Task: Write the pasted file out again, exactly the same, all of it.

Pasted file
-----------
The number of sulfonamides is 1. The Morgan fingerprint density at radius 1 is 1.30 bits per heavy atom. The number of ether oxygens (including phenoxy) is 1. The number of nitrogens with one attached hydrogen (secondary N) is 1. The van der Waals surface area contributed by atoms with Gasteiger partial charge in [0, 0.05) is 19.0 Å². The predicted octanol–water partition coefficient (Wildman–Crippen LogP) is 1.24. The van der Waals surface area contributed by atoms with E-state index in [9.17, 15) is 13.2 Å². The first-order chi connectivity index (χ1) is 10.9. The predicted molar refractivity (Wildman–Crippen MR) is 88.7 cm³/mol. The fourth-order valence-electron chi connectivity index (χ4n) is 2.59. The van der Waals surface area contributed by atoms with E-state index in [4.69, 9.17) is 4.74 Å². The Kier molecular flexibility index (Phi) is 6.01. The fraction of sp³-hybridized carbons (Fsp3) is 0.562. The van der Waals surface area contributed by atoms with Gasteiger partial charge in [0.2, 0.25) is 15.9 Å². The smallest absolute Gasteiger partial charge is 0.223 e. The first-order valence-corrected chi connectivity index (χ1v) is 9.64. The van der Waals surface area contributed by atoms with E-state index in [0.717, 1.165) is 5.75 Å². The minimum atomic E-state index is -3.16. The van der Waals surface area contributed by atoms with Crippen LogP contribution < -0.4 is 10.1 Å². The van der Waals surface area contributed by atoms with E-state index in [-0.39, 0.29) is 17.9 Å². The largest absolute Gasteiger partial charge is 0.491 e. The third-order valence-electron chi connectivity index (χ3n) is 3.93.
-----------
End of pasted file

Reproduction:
The number of sulfonamides is 1. The Morgan fingerprint density at radius 1 is 1.30 bits per heavy atom. The number of ether oxygens (including phenoxy) is 1. The number of nitrogens with one attached hydrogen (secondary N) is 1. The van der Waals surface area contributed by atoms with Gasteiger partial charge in [0, 0.05) is 19.0 Å². The predicted octanol–water partition coefficient (Wildman–Crippen LogP) is 1.24. The van der Waals surface area contributed by atoms with E-state index in [9.17, 15) is 13.2 Å². The first-order chi connectivity index (χ1) is 10.9. The predicted molar refractivity (Wildman–Crippen MR) is 88.7 cm³/mol. The fourth-order valence-electron chi connectivity index (χ4n) is 2.59. The van der Waals surface area contributed by atoms with E-state index in [4.69, 9.17) is 4.74 Å². The Kier molecular flexibility index (Phi) is 6.01. The fraction of sp³-hybridized carbons (Fsp3) is 0.562. The van der Waals surface area contributed by atoms with Gasteiger partial charge in [0.2, 0.25) is 15.9 Å². The smallest absolute Gasteiger partial charge is 0.223 e. The first-order valence-corrected chi connectivity index (χ1v) is 9.64. The van der Waals surface area contributed by atoms with E-state index in [0.717, 1.165) is 5.75 Å². The minimum atomic E-state index is -3.16. The van der Waals surface area contributed by atoms with Crippen LogP contribution < -0.4 is 10.1 Å². The van der Waals surface area contributed by atoms with E-state index in [-0.39, 0.29) is 17.9 Å². The largest absolute Gasteiger partial charge is 0.491 e. The third-order valence-electron chi connectivity index (χ3n) is 3.93.